Buying on Margin – Definition

Cite this article as:"Buying on Margin – Definition," in The Business Professor, updated March 2, 2019, last accessed August 12, 2020, https://thebusinessprofessor.com/lesson/buying-on-margin-definition/.

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Buying On Margin Definition

Buying on margin involves purchasing an asset using leverage and getting a broker or bank to fund the balance. It refers to the down payment that an investor makes to a broker for the asset purchased i.e. 90% financed and 10% down payment. Two factors usually determine the buying power: the amount of collateral available in the brokerage account and the investor’s margin capacity. Margins are also used by short sellers to borrow and sell shares in the stock market. In the United States, margins are controlled by the Federal Reserve Board. Since 2016, investors are expected to fund at least 50% purchase price of the security using cash.

A Little More on Buying On Margin

When one purchases securities on margin, the money is paid back with an interest which always varies depending on the loan amount and the brokerage firm. Like loans, there is no set repayment period; brokers can repay the principal at their own convenience. Additionally, in the case that the margin is used to purchase taxable investments of certain limitations, the margin interest is subject to tax deductible.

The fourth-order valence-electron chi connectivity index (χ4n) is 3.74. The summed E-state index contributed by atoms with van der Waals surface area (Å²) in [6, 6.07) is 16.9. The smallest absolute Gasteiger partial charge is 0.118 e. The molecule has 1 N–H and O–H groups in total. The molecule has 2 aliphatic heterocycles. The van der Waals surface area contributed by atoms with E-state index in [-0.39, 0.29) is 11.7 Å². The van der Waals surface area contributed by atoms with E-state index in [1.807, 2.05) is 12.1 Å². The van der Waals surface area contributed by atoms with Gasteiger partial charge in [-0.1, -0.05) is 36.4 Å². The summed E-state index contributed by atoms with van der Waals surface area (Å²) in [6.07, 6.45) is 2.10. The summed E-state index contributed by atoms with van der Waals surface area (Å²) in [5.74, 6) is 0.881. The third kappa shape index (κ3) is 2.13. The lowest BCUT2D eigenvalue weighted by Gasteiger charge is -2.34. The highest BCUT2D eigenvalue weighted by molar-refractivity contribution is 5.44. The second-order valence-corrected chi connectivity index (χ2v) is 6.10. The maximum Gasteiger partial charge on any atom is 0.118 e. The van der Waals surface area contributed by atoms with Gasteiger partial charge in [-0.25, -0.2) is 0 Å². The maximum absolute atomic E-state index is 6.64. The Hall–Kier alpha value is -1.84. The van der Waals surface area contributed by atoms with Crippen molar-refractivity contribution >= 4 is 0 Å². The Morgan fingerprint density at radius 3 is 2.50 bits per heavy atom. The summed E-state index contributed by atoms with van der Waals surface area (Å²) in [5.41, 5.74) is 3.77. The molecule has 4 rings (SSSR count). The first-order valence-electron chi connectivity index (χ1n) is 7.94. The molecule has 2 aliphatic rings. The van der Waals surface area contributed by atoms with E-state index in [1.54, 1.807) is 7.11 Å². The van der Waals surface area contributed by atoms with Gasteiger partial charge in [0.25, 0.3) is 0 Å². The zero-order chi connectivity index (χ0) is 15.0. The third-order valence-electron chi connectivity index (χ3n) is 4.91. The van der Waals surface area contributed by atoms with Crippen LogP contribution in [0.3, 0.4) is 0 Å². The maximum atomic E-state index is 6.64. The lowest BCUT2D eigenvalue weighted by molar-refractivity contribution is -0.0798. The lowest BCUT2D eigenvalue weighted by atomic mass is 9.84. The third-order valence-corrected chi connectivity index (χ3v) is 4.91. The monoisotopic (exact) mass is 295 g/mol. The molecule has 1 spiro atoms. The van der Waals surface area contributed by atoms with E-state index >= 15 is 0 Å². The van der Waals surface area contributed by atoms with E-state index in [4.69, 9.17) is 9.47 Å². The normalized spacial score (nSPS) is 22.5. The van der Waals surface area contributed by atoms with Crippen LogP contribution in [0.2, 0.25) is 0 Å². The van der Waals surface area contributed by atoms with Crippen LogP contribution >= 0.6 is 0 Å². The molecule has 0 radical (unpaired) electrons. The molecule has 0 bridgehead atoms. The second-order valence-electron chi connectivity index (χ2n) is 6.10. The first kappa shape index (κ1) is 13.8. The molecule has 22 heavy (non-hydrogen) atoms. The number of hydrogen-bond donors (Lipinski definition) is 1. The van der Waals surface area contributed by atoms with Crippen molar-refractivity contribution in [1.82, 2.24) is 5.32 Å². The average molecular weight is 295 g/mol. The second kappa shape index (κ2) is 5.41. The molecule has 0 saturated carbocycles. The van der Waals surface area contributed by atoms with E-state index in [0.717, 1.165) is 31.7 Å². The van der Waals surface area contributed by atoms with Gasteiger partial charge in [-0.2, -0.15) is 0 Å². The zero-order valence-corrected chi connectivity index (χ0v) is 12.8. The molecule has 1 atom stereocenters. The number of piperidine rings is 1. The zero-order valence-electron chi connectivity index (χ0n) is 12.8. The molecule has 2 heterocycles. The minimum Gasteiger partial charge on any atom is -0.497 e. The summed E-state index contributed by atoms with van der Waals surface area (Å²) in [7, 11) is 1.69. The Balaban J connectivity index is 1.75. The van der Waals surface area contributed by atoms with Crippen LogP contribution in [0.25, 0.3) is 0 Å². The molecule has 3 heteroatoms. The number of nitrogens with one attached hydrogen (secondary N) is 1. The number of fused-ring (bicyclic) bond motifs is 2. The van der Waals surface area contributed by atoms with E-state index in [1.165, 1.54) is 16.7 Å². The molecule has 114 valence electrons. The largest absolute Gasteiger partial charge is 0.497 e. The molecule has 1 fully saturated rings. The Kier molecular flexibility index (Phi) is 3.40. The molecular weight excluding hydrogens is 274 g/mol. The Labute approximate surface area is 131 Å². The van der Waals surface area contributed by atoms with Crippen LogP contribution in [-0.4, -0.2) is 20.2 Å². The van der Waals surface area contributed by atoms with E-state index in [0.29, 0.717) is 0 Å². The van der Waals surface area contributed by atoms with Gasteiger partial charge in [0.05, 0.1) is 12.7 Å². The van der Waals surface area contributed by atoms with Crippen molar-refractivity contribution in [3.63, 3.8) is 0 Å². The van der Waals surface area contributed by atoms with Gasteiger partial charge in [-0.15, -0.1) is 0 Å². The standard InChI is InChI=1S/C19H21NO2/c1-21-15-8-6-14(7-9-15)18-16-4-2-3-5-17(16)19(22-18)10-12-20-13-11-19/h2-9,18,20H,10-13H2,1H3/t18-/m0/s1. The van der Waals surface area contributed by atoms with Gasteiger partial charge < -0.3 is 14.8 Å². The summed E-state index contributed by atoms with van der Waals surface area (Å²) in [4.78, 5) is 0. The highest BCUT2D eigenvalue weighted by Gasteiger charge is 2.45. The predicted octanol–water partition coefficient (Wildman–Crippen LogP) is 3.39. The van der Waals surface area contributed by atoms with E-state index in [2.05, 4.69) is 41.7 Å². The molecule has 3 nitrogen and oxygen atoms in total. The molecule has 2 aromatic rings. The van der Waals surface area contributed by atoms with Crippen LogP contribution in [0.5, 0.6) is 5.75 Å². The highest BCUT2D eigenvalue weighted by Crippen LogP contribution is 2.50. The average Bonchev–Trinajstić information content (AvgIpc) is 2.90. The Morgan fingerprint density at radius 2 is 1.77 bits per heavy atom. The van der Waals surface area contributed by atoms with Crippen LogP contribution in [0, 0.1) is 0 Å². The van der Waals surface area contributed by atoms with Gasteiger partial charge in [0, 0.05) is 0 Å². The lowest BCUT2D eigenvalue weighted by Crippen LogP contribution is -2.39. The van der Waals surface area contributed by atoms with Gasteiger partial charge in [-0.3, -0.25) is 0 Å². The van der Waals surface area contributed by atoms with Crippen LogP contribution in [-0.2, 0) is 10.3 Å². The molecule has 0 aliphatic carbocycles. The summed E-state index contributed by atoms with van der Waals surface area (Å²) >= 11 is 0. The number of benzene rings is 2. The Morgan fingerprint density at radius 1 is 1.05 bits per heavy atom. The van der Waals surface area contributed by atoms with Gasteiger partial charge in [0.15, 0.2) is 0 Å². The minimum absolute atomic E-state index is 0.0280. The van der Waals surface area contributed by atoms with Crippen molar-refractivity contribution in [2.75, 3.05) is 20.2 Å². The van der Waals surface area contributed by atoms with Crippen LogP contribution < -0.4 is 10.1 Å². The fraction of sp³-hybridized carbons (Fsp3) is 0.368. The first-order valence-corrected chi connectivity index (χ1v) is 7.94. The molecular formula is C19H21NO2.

Before an investor begins buying on margin, the broker is expected to set both initial and maintenance margin in the account. This amount is always determined by the creditworthiness of the broker among other factors. Maintenance market is the minimum cash that must be in an account before an investor deposits more money. For example, in a case that an investor makes a $10,000 deposit that is subject to a 50% maintenance margin, then the investor may receive a margin call in case the equity drops below the 50% ($5,000). In such a case, the broker makes a call to the investor to bring the balance up to the maintenance margin level. The investor can then make a deposit of additional cash to the brokerage account or sell the securities used to purchase the money borrowed.

Other uses of margins include future contracts although securities such as options contacts do not permit buying on margin; investors must make purchase with 100% cash.

It is important to note that buying on margin may attract a lot of risk. When using someone else’s money to purchase securities, gains may be amplified when the securities’ value increases; however, the losses may also magnify in case the value declines.

References for Buy on Margin

Academic Research on Buy on Margin

  • A re-examination of the Modigliani-Miller theorem, Stiglitz, J. E. (1969). The American Economic Review, 59(5), 784-793.  This paper re-examines the Modigliani-Miller theorem to prove that given a general equilibrium state preference model, this theorem holds under more general conditions than the ones assumed in the original study.
  • Buying on margin and short selling in an artificial double auction market, Zhou, X., & Li, H. (2017). This paper discusses the influence of leverage trading on financial markets using an agent-based artificial market model. Using an artificial market, the model reveals that while a one-sided market leverage trading increases volatility and liquidity and decreases price-discovery efficiency, a two-sided market increases liquidity only by a small margin, decreases volatility and improves price-discovery efficiency.
  • Margin requirements, margin loans, and margin rates: Practice and principles, Fortune, P. (2000). New England Economic Review, 19-44. This paper presents an analysis of the volume of margin loans as well as a description of the history and practice of margin requirements and the accounting framework.